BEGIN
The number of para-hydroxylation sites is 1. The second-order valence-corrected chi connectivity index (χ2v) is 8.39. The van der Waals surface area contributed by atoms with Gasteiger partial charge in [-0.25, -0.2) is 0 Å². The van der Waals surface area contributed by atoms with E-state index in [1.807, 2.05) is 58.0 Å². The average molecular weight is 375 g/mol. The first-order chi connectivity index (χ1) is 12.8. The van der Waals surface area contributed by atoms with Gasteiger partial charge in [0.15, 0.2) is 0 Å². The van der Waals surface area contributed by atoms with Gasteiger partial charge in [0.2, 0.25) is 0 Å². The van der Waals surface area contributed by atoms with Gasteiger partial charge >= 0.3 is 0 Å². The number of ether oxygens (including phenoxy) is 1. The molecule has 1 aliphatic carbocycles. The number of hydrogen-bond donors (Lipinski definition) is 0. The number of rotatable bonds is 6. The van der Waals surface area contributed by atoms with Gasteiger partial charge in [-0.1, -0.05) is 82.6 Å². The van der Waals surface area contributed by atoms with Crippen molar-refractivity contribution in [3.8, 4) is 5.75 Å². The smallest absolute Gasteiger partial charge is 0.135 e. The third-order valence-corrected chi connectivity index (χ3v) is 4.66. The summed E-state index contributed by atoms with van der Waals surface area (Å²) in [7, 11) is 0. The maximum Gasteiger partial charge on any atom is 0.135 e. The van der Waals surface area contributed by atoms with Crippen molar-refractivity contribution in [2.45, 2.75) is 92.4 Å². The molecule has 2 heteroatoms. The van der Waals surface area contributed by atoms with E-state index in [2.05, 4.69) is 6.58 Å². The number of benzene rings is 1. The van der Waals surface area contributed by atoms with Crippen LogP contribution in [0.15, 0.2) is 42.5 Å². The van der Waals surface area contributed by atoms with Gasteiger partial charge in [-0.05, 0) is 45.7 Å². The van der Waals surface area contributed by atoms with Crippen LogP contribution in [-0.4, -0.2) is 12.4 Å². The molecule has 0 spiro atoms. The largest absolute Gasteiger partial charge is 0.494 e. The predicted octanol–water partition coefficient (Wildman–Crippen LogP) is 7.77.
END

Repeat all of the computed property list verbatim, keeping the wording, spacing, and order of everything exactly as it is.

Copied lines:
The number of para-hydroxylation sites is 1. The second-order valence-corrected chi connectivity index (χ2v) is 8.39. The van der Waals surface area contributed by atoms with Gasteiger partial charge in [-0.25, -0.2) is 0 Å². The van der Waals surface area contributed by atoms with E-state index in [1.807, 2.05) is 58.0 Å². The average molecular weight is 375 g/mol. The first-order chi connectivity index (χ1) is 12.8. The van der Waals surface area contributed by atoms with Gasteiger partial charge in [0.15, 0.2) is 0 Å². The van der Waals surface area contributed by atoms with Gasteiger partial charge in [0.2, 0.25) is 0 Å². The van der Waals surface area contributed by atoms with Gasteiger partial charge >= 0.3 is 0 Å². The number of ether oxygens (including phenoxy) is 1. The molecule has 1 aliphatic carbocycles. The number of hydrogen-bond donors (Lipinski definition) is 0. The number of rotatable bonds is 6. The van der Waals surface area contributed by atoms with Gasteiger partial charge in [-0.1, -0.05) is 82.6 Å². The van der Waals surface area contributed by atoms with Crippen molar-refractivity contribution in [3.8, 4) is 5.75 Å². The smallest absolute Gasteiger partial charge is 0.135 e. The third-order valence-corrected chi connectivity index (χ3v) is 4.66. The summed E-state index contributed by atoms with van der Waals surface area (Å²) in [7, 11) is 0. The maximum Gasteiger partial charge on any atom is 0.135 e. The van der Waals surface area contributed by atoms with Crippen molar-refractivity contribution in [2.45, 2.75) is 92.4 Å². The molecule has 2 heteroatoms. The van der Waals surface area contributed by atoms with E-state index in [2.05, 4.69) is 6.58 Å². The number of benzene rings is 1. The van der Waals surface area contributed by atoms with Crippen LogP contribution in [0.15, 0.2) is 42.5 Å². The van der Waals surface area contributed by atoms with Gasteiger partial charge in [-0.05, 0) is 45.7 Å². The van der Waals surface area contributed by atoms with Crippen LogP contribution in [-0.4, -0.2) is 12.4 Å². The molecule has 0 spiro atoms. The largest absolute Gasteiger partial charge is 0.494 e. The predicted octanol–water partition coefficient (Wildman–Crippen LogP) is 7.77.